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Conflict Resolution

April 04, 2020

Conflict Resolution

Everyone faces conflict in varying degrees at some point in life.  Because conflict happens in any relationship, including those at work and at home, no one is immune to its complexities.  How we choose to deal with conflict is unique, as everyone brings his or her own personality and experiences to these difficulties.

Conflict Defined

A conflict is a difference of opinions, priorities, or perspectives, whether friendly or hostile.  Because people react differently to conflict, the situation may be difficult to assess.  Sometimes people disguise conflict in sarcasm or cynicism, or they pretend the problem doesn’t exist. How you perceive it largely determines the role it will play in your life.  Those who view conflict as a threat usually experience anxiety and stress, and those who see it as an opportunity for growth can overcome it and even benefit from conflict.

 

Conflict in the Workplace

One environment where conflict is common is in the workplace.  We spend the bulk of our time there and often can’t choose our co-workers.  Since conflict is inevitable, there are real benefits to improving your resolution skills.  Some of the paybacks include improved relationships, a smoother working environment, fewer delays in production, increased communication, and improved health as tension symptoms decrease.  The following strategies will help you in your workplace conflict resolution:

  • Create acceptable behaviors- If you are an employer, provide a handbook of policies outlining acceptable ways to resolve conflict. Give clear examples to demonstrate and model good behavior for your team.  If you are the employee who is caught in a conflict situation, establish what acceptable and unacceptable forms of behavior are.  This will serve as a guide to know if you or someone else is crossing a line.
  • Tackle potential conflict- If you sense tension in the workplace, take a proactive stance. Does a relationship feel strained, or do you feel a disagreement brewing?  Calmly confront the other individual with honesty.  This could prevent a future blowup from occurring. 
  • Choose your battles- Not every little item is worth the conflict. There are times to take responsibility for your own emotions, perspectives, and opinions.  But there are also legitimate reasons to resolve conflict between you and a co-worker.  Knowing when to let things slide and when to take action about conflict makes for a more successful work environment.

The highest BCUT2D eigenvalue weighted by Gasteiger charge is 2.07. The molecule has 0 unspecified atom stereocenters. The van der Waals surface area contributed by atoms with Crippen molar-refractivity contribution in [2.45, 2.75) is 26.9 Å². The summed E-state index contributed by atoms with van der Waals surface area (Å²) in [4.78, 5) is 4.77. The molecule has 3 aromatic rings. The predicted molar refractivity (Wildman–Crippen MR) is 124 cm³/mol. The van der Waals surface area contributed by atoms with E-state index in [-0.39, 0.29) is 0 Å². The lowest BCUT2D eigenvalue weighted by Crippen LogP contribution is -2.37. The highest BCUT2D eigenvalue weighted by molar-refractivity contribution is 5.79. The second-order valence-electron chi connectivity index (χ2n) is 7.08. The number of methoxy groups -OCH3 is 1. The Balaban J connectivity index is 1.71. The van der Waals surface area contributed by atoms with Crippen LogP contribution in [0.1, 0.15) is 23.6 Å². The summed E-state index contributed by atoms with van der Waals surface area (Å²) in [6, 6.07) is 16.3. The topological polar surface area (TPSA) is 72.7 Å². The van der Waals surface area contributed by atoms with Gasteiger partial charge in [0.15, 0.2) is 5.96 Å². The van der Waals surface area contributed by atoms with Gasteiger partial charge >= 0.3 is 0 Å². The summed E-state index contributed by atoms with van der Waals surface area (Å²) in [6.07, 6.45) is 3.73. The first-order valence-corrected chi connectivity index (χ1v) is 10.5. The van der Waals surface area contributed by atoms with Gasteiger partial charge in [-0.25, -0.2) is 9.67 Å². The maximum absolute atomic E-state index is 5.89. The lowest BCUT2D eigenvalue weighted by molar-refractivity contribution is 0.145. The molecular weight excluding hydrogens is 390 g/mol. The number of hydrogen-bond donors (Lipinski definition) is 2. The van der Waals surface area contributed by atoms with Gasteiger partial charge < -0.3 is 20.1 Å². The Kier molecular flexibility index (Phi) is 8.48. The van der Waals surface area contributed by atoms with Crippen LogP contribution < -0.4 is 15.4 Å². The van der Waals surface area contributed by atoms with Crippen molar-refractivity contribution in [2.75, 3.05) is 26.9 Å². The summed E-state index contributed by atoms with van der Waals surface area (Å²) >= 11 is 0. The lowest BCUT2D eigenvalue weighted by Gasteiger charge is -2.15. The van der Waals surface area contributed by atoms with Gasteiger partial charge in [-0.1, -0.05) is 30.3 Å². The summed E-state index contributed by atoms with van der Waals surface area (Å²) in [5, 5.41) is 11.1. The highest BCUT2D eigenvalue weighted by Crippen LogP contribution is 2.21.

• See growth in conflict- Being able to resolve conflict in relationships is a sign of maturity. When you are able to view conflict, at work or home, as an opportunity for growth instead of something to be avoided, you will be able to reach a resolution more easily and earn the respect of others. 

Take Action through Listening

In the middle of a conflict, you might find yourself tuning the other person out to better prepare your argument.  If you find yourself waiting your turn to speak instead of legitimately listening, you will probably remain stuck right in the middle of the problem.  The following tips demonstrate how to resolve conflict with listening skills:

  • Listen actively- Active listening aims to understand the thoughts, feelings, and emotions behind what the other person is saying. What are the assumptions, cultural values, and beliefs behind his or her message?  What does their body language say?  Paying attention to these details will also help you understand what is motivating their behavior and help you be able to put yourself in their shoes. 
  • Acknowledge the message- You don’t have to agree with the other person to respect and validate their opinion. Recognize their value as a fellow human being and affirm the importance of their beliefs.  Listening is a way to communicate their worth and your respect, both in your verbal and nonverbal language. 
  • Know your message- Before you respond, consider your own emotions and thoughts about the situation in conflict. Gather these thoughts before the conversation occurs, so that you can be prepared and be ready to listen to the response.  Otherwise, you may be tempted to form your own rebuttal while the other person is speaking.  Pre-determine how you can best communicate your needs, interests, values, and principles.

 

Conflict in life is guaranteed and often it will be unexpected.  When you are able to calmly respond to an individual your viewpoint is more likely to be understood.  No one wants to feel like the other person is simply trying to win an argument.  Using statements beginning with “I” instead of “you” is another helpful way to diffuse tension.  For example, “I felt frustrated when you didn’t follow through with your commitment,” is very different than, “You never do what you promise.”

 

Some conflicts simply cannot be resolved without a mediator of some sort, so don’t feel discouraged if you have to bring in a third party.  If you are facing a tough situation, reach out to a neutral person, like a licensed counselor or therapist or your human resources officer.

 

The long-term effects of unresolved conflict are often far more damaging than the short-term discomfort of resolving them.  With the right mindset and a little practice, you will start seeing conflict as a growth opportunity, one that will help you achieve your goals and create healthy relationships. 

 

Want to talk to a counselor today about this? 

Call Amplified Life at 800-453-7733 and ask for your “Free 15 Minute Phone Consultation" with one of our licensed counselors. We’ll listen, answer questions you may have, and help you plan next steps.

 

Sources

http://oscr.umich.edu/article/tips-and-tools-constructive-conflict-resolution

http://www.forbes.com/sites/mikemyatt/2012/02/22/5-keys-to-dealing-with-workplace-conflict/